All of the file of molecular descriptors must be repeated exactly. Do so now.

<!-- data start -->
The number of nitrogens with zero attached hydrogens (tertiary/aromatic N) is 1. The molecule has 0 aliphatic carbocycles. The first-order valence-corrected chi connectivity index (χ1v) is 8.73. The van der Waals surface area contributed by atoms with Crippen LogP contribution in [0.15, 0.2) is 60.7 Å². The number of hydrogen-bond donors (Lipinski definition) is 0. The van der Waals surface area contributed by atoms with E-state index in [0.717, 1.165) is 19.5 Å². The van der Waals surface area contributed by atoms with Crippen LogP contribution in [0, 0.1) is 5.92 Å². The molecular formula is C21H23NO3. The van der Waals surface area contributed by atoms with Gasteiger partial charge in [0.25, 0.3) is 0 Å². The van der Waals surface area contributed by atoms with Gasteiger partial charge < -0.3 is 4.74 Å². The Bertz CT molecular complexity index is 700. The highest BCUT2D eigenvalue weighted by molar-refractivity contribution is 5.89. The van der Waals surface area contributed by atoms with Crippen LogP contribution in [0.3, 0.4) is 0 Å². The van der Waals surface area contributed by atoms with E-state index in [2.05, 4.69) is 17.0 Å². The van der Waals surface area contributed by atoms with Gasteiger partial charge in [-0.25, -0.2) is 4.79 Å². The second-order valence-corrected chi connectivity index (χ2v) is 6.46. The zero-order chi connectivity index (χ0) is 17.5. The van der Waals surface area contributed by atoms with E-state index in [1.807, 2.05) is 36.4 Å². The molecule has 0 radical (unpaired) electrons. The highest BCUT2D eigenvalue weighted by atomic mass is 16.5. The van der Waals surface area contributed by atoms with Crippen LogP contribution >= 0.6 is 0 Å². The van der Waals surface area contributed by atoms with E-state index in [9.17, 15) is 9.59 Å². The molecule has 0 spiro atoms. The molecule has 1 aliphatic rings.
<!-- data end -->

The number of nitrogens with zero attached hydrogens (tertiary/aromatic N) is 1. The molecule has 0 aliphatic carbocycles. The first-order valence-corrected chi connectivity index (χ1v) is 8.73. The van der Waals surface area contributed by atoms with Crippen LogP contribution in [0.15, 0.2) is 60.7 Å². The number of hydrogen-bond donors (Lipinski definition) is 0. The van der Waals surface area contributed by atoms with E-state index in [0.717, 1.165) is 19.5 Å². The van der Waals surface area contributed by atoms with Crippen LogP contribution in [0, 0.1) is 5.92 Å². The molecular formula is C21H23NO3. The van der Waals surface area contributed by atoms with Gasteiger partial charge in [0.25, 0.3) is 0 Å². The van der Waals surface area contributed by atoms with Gasteiger partial charge < -0.3 is 4.74 Å². The Bertz CT molecular complexity index is 700. The highest BCUT2D eigenvalue weighted by molar-refractivity contribution is 5.89. The van der Waals surface area contributed by atoms with Crippen LogP contribution in [0.3, 0.4) is 0 Å². The van der Waals surface area contributed by atoms with E-state index in [2.05, 4.69) is 17.0 Å². The van der Waals surface area contributed by atoms with Gasteiger partial charge in [-0.25, -0.2) is 4.79 Å². The second-order valence-corrected chi connectivity index (χ2v) is 6.46. The zero-order chi connectivity index (χ0) is 17.5. The van der Waals surface area contributed by atoms with E-state index in [1.807, 2.05) is 36.4 Å². The molecule has 0 radical (unpaired) electrons. The highest BCUT2D eigenvalue weighted by atomic mass is 16.5. The van der Waals surface area contributed by atoms with Crippen LogP contribution >= 0.6 is 0 Å². The van der Waals surface area contributed by atoms with E-state index in [9.17, 15) is 9.59 Å². The molecule has 0 spiro atoms. The molecule has 1 aliphatic rings.